Actor-filmmaker Dhanush is careful with his words, ensuring he takes a moment to ponder every question before offering an answer. In his latest film, The Extraordinary Journey Of The Fakir, the actor makes his international debut. From Canadian director Ken Scott (Delivery Man, Unfinished Business), the film is based on Romain Puertola’s book The Extraordinary Journey of the Fakir Who Got Trapped in an Ikea Wardrobe about an Indian street magician’s inadvertent journey across Europe. Scott’s film offers a star cast of acclaimed actors from around the world including Barkhad Abdi (Captain Phillips) and Bérénice Bejo (The Artist).
At a press event for the film, the soft-spoken actor talked about the importance of good content, the challenges of acting in English, and why the Indian film industry is at a time of transition.
Do you feel Indian audiences are receptive to seeing their favourite stars playing a different kind of role and speaking a different language in an international film like this?
I feel good content will be accepted by all audiences around the world. Whether it’s an Indian actor in an international film or international actor in an Indian film, it doesn’t matter. It’s the content that counts. If they like the film, they’ll watch it. It’s that simple.
There’s something that still feels strange when Indian actors perform in English. Did it feel strange?
Not really. It’s not my thinking language so that was a bit awkward in the beginning. It took a day or two to get used to. But after that, it was fine, I was there.
This film has acclaimed actors from around the world. Do you feel like that’s the future of movies – a film that’s made by people coming together from different industries?
It’s good it’s going there. It’s going to widen your market, it’s going to lessen your burden. Especially with digital platforms now dominating entertainment, the world is shrinking, and you’re being noticed everywhere. So talents from across the globe coming together to make a film does look like the future. And it’s healthy.
Is it liberating to work on a project where they are less familiar with your stardom and it’s more about the acting?
Actually, I don’t think so much. I keep my mind as empty as possible. I walk onto a set having only my scene in my mind. I try to do justice to the part that I’m playing with my limited knowledge. Part of being an actor is to filter out all those thoughts and focus on the role, so that’s what I try and do and, at least in my head I’ve been successful in doing that.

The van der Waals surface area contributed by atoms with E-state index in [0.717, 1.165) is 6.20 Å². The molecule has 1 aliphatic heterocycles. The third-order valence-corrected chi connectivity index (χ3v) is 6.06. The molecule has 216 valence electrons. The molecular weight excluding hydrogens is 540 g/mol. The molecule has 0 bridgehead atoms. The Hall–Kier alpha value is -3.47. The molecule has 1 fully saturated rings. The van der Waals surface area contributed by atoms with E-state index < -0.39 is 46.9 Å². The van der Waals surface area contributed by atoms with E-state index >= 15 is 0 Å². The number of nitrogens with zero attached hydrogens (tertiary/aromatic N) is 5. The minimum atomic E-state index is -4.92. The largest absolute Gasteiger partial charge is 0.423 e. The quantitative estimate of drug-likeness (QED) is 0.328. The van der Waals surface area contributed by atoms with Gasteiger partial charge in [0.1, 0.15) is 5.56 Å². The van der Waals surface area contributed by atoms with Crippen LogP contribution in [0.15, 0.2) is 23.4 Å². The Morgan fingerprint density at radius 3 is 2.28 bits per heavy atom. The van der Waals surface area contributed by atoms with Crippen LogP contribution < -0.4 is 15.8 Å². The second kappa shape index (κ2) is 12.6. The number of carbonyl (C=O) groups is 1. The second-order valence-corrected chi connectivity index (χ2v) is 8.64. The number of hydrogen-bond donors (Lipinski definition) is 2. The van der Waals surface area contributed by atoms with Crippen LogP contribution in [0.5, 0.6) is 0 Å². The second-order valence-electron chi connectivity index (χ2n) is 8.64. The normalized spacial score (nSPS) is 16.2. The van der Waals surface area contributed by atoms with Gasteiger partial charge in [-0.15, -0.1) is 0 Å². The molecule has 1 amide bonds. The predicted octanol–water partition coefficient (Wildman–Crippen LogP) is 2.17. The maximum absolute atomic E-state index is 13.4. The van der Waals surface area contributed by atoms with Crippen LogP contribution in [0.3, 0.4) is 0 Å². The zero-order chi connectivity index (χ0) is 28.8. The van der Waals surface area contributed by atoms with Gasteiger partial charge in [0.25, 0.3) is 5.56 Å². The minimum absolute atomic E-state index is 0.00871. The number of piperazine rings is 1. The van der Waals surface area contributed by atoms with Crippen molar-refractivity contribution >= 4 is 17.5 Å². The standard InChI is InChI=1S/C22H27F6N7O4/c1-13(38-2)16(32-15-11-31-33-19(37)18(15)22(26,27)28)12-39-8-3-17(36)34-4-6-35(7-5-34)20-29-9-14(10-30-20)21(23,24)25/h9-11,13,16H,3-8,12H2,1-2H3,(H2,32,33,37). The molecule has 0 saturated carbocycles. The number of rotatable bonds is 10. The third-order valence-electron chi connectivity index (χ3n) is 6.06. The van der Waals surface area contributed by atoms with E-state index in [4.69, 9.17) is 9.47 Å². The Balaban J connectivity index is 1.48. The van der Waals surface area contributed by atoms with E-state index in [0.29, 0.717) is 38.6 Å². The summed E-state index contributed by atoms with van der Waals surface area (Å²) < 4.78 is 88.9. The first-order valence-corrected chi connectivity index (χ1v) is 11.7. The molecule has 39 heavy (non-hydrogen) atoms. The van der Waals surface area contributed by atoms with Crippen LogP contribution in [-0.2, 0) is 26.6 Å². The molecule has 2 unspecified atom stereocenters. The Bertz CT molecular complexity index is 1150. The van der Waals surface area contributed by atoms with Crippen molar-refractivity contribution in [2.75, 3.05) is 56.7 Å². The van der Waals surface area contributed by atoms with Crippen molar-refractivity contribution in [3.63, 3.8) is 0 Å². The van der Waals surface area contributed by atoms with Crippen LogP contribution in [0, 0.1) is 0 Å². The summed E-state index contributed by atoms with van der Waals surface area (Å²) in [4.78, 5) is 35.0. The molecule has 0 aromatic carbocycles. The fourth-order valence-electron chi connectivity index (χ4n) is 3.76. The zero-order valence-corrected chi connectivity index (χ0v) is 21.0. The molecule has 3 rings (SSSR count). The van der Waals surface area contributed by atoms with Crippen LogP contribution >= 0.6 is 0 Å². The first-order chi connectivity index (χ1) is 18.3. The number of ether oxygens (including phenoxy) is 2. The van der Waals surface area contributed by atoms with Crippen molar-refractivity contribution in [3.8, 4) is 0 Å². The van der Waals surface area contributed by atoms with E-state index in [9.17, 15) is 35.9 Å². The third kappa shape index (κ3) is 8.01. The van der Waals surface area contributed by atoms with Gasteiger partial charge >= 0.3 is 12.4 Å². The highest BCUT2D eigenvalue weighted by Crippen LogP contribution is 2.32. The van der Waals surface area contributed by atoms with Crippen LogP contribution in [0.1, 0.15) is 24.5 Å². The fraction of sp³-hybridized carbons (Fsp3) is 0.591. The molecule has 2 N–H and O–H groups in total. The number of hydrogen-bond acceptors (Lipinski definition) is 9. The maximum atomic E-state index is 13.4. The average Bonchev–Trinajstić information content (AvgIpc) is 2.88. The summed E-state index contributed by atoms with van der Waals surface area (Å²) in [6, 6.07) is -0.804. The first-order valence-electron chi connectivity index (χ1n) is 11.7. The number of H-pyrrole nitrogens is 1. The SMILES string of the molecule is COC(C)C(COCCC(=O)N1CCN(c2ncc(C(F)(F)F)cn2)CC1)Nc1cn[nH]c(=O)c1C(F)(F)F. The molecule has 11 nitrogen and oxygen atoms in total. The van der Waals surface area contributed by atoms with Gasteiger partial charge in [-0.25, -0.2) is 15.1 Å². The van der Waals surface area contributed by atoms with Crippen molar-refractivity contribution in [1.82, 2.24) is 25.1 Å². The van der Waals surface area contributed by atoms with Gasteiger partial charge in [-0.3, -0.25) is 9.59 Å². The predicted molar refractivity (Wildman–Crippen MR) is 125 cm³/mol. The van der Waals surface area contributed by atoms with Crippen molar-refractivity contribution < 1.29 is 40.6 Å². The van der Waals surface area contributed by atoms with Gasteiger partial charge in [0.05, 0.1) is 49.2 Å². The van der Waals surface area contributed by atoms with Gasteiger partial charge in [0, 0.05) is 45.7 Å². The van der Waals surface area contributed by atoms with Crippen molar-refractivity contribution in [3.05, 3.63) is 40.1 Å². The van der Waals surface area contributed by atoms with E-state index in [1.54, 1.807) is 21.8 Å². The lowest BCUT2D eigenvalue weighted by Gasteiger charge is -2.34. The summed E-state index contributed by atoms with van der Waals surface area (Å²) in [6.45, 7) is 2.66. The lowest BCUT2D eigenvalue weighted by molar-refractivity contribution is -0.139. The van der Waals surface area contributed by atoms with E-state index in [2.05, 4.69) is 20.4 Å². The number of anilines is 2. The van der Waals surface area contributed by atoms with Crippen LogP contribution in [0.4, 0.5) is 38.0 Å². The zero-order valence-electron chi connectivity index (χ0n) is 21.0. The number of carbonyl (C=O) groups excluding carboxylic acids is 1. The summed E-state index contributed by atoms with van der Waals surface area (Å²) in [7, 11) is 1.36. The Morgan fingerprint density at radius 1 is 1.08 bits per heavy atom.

Your director Ken Scott is known for his work in comedy films. This film, The Fakir is also in the comedy space. Did you find the Western approach to comedy different as compared to ours?
It’s too subtle. Very subtle. To an extent where you wonder, ‘why are they laughing’? We are a little more expressive but theirs is too subtle. That is the big difference. There were some things that, even when they were explained, I didn’t understand. But when I was at the Premiere in Paris, people were really laughing at those same tiny things and that’s when I realised they worked. It’s that subtle that you don’t even notice it.
There’s this notion right now that spectacle is the future of the theatrical experience and our focus on family dramas and love stories just isn’t enough for the big screen. Would you agree?
I’m not going to say no. Yes, there is that thought being very strongly spread among filmmakers in the nation. Everybody is definitely trying to make a film in every language, the multilingual. But again, family dramas are also working really well. I basically feel it’s the content. Content is the king. Badhaai Ho, for example, worked beautifully.
I wish I had brains to figure out what works and what doesn’t because nobody knows. But good content always works. Family drama also works and big spectacle also works. But for the theatre-going audience, your right in the future is going to need an Avengers, a big franchise, 3d films, 4d films. It is slowly getting there. But then one family drama comes in does brilliantly and confuses everyone. So, we just have to wait. I think we’re at a transition period, we just have to wait and see what happens.